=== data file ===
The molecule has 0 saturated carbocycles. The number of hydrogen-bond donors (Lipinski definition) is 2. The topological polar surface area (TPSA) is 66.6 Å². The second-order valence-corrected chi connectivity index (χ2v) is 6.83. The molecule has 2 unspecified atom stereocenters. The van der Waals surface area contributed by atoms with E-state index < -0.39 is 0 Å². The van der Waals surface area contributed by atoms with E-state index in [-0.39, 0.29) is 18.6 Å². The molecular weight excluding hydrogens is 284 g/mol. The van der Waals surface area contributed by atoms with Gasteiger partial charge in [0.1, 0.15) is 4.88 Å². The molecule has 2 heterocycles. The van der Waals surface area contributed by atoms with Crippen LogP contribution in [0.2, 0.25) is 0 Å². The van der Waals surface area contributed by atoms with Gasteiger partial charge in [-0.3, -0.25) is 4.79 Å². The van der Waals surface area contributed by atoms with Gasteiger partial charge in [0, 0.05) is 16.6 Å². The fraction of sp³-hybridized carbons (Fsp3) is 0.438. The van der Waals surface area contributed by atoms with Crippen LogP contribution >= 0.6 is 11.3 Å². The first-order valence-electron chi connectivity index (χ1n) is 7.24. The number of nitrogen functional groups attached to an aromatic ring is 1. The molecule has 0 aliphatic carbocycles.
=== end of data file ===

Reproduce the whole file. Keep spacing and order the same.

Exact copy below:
The molecule has 0 saturated carbocycles. The number of hydrogen-bond donors (Lipinski definition) is 2. The topological polar surface area (TPSA) is 66.6 Å². The second-order valence-corrected chi connectivity index (χ2v) is 6.83. The molecule has 2 unspecified atom stereocenters. The van der Waals surface area contributed by atoms with E-state index < -0.39 is 0 Å². The van der Waals surface area contributed by atoms with E-state index in [-0.39, 0.29) is 18.6 Å². The molecular weight excluding hydrogens is 284 g/mol. The van der Waals surface area contributed by atoms with Gasteiger partial charge in [0.1, 0.15) is 4.88 Å². The molecule has 2 heterocycles. The van der Waals surface area contributed by atoms with Crippen LogP contribution in [0.2, 0.25) is 0 Å². The van der Waals surface area contributed by atoms with Gasteiger partial charge in [-0.3, -0.25) is 4.79 Å². The van der Waals surface area contributed by atoms with Gasteiger partial charge in [0, 0.05) is 16.6 Å². The fraction of sp³-hybridized carbons (Fsp3) is 0.438. The van der Waals surface area contributed by atoms with Crippen LogP contribution >= 0.6 is 11.3 Å². The first-order valence-electron chi connectivity index (χ1n) is 7.24. The number of nitrogen functional groups attached to an aromatic ring is 1. The molecule has 0 aliphatic carbocycles.